Busman's Holiday
I Don't Do Reviews
by Steve Wood
December 12, 1999





How's that for starting a column with a big fat lie. Sure, I do reviews--lots of them. Just looking at the past column list that sometimes trails Busman's Holiday postings will reveal reviews of a sort of OmniPage Pro, Enigma for Macintosh, and others. I guess what I should have said is that I rarely do whole column reviews of just one product. Or, maybe that I just wish I didn't do reviews.

Like many Mac columnists, I get a good number of emails asking me to review a reader's favorite product. Several weeks ago, I even put out a call to the Macintosh education community to send me their favorite "cheap or free" education applications for my Teacher Tools series on View from the Classroom. Generally, such a posting results in some applications of which I was totally unaware or had simply forgotten. It's a fantastic way to learn about some rare or old software that still works and serves a positive function. Although most readers' emails are usually polite, some can get pretty demanding. They simply can't understand why I haven't seen the light and written a 1500 word review filled with superlatives concerning their favorite Macintosh software product.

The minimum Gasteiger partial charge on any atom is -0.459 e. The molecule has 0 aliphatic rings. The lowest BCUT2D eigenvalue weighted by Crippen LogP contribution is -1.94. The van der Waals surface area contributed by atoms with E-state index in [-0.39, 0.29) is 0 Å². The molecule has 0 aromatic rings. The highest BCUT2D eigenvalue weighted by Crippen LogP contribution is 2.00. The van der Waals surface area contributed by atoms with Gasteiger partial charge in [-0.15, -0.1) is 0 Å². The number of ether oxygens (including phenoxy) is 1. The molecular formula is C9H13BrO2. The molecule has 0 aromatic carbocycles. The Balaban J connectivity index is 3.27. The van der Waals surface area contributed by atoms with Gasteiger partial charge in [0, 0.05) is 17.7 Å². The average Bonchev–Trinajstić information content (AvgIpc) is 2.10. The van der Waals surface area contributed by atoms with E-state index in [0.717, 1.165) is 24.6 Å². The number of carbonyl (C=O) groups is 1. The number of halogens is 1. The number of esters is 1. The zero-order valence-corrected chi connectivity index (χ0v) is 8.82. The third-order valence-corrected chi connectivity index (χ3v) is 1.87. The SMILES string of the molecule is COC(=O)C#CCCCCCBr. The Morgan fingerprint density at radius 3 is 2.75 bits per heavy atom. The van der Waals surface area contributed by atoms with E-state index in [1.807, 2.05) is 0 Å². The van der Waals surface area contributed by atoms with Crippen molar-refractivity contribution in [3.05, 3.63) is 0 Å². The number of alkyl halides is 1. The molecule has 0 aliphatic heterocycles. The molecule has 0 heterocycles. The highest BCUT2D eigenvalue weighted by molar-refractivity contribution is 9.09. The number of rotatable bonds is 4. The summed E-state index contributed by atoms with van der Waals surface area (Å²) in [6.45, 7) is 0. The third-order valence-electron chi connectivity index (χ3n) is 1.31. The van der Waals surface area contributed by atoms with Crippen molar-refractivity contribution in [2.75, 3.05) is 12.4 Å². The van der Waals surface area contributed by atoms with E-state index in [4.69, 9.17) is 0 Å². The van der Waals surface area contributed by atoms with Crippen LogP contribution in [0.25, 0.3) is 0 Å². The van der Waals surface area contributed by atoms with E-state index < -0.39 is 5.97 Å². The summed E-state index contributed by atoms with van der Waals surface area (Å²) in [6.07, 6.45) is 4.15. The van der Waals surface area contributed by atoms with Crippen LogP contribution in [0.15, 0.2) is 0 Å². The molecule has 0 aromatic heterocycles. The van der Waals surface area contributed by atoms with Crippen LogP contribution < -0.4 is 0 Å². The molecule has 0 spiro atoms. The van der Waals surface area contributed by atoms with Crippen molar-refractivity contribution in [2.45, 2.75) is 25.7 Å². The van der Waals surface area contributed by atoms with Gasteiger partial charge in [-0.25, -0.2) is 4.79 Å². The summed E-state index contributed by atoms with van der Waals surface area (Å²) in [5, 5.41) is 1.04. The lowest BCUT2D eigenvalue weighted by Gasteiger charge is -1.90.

Let me explain what is a difficult situation for me and for any columnist. First, I don't take freebies. Accepting a free copy of a piece of software or even a hardware item pretty seriously damages your objectivity, if not your credibility. If you don't believe that one, check the reviews in some of the Mac magazines and websites of products you KNOW are junk or have a Himalayan learning curve that receive at least a passing grade review!

See! It took about 5 seconds before you went, "Oh, yeah! I remember that review in or on MacWhatever that said SuperApp was great and easy to use. It repeatedly crashed my Mac, and I never could figure it out." "Nuff" said?

Having decided not to take freebies, that leaves the options of reviewing things to which I already own a license (which I do once in a blue moon), buying the app or hardware for far more than I'll ever receive in use or compensation for the column, or going the Warez route of finding a bootleg version and a bootleg serial number ("Of course, I've never done that!" he says as his Pinocchio nose grows right out of sight.). Sometimes a copy of an app is provided for evaluation only, to be deleted after the review, but that really begins to push the credibility issue.

So...what do you do? Or rather, what do I do?

I generally choose doors number one and three. Since I'm a public educator, option two isn't really viable. But also, since I'm a public educator who is the school's unofficial Mac file and print server administrator and Mac lab techie, I have access to a fair number of site and single user license software titles. It also gives me access to some classic Mac hardware. (Can you tell this has been a good hardware day? Otherwise, the above would read something like "antiquated Apple junk":-)